Bishop T.K. Wilson has done all he can to make First Jamaica Ministries a success. But with his last choir director getting caught in a scandal, attendance and cash flow are down. To fill the pews and collection plates, Bishop is counting on a new choir director, the charismatic Aaron Mackie, to revive the church.
Aaron has been waiting his entire life to prove he has what it takes to be a big-time choir director. But his ways around women, past and present, could cost him more than his job.
Simone Wilcox is smart, sexy-and a highly respected church trustee. She's got her eye on the new choir director, with the intention of having a lot more on him, and no one is getting in her way.
First Lady Monique Wilson does and says what she wants, regardless of church politics. Despite her shortcomings and a past rumored to include a long list of men, she'll do just about anything to protect the Bishop.
You'd think the Bishop was being tested enough, with choir in-fighting, romantic jealousies, and personal vendettas. But a final piece of the puzzle has yet to be revealed: Someone has been robbing the church blind. Someone whose connection to the Bishop is far too close for comfort. . . .
Praise For The Church Series
Up To No Good
"This page-turning drama keeps readers in suspense until the very last page." -Upscale Magazine
The First Lady
"Weber gives us a front-row pew seat to all the action going down..." -Essence(R)
So You Call Yourself A Man
"A delightful and entertaining book." -Black Issues Book Review
The Preacher's Son
"Weber spins a lively, revelation-packed tale deepened by genuine emotion, convincing detail and smart dialogue." -Publishers Weekly
It was Father's Day at First Jamaica Ministries, the largest church in Queens, New York, and the pews were filled to capacity with those honoring the men in their lives. Bishop T. K. Wilson, the pastor of the church, was in top form as he pranced around the pulpit, preaching on what it truly means to be a father and a man in this upside-down world of ours. His sermon was so powerful and his words so inspiring that he brought grown men to tears and had some of the more animated women jumping out of their seats and fainting in the aisles. He touched on the responsibilities of being a husband and a father. What made his sermon so special was that he tied it all into the word of God so well that even the children had no problem understanding it.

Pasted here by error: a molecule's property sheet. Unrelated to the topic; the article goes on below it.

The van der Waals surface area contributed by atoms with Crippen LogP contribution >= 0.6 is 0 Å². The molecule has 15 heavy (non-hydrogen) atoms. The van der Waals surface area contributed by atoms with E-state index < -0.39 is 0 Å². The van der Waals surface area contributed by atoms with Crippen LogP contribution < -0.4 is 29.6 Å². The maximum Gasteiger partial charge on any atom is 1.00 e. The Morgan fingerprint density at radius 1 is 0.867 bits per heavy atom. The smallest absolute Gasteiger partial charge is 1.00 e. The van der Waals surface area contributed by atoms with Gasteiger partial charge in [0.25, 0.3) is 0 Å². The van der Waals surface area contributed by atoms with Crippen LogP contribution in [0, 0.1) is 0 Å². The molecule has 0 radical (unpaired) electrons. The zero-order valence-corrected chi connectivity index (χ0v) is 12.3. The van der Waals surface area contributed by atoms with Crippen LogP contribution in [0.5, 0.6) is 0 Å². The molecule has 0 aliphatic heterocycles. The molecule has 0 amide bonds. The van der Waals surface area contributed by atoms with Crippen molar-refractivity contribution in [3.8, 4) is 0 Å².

When he finished his sermon, everyone in the building felt enlightened, but the celebration was far from over because when the bishop sat down, the choir stood up and the collection plate went around. Halfway through the first song, everyone in the church was on their feet, singing, clapping, and paying tithes.
"Hallelujah!" the bishop said as the choir finished their third selection and sat down. "Wasn't that wonderful? Praise God! Thank you, Jesus. There is nothing like having a good song with the Word. Can the church say amen?"
"Amen!" the congregation shouted back in unison.
"Now, as most of you know from my sermon, today is Father's Day, the day we're supposed to honor our fathers and husbands." He held on to the microphone as he paced from one end of the pulpit to the other. "I know some of you are ready to go home and barbecue with Dad, maybe go to the beach with him, maybe even just sit in front of the TV and watch the game with him, but before you leave, there is one order of business that we have to take care of."
Bishop Wilson returned to the center of the pulpit and placed the microphone back in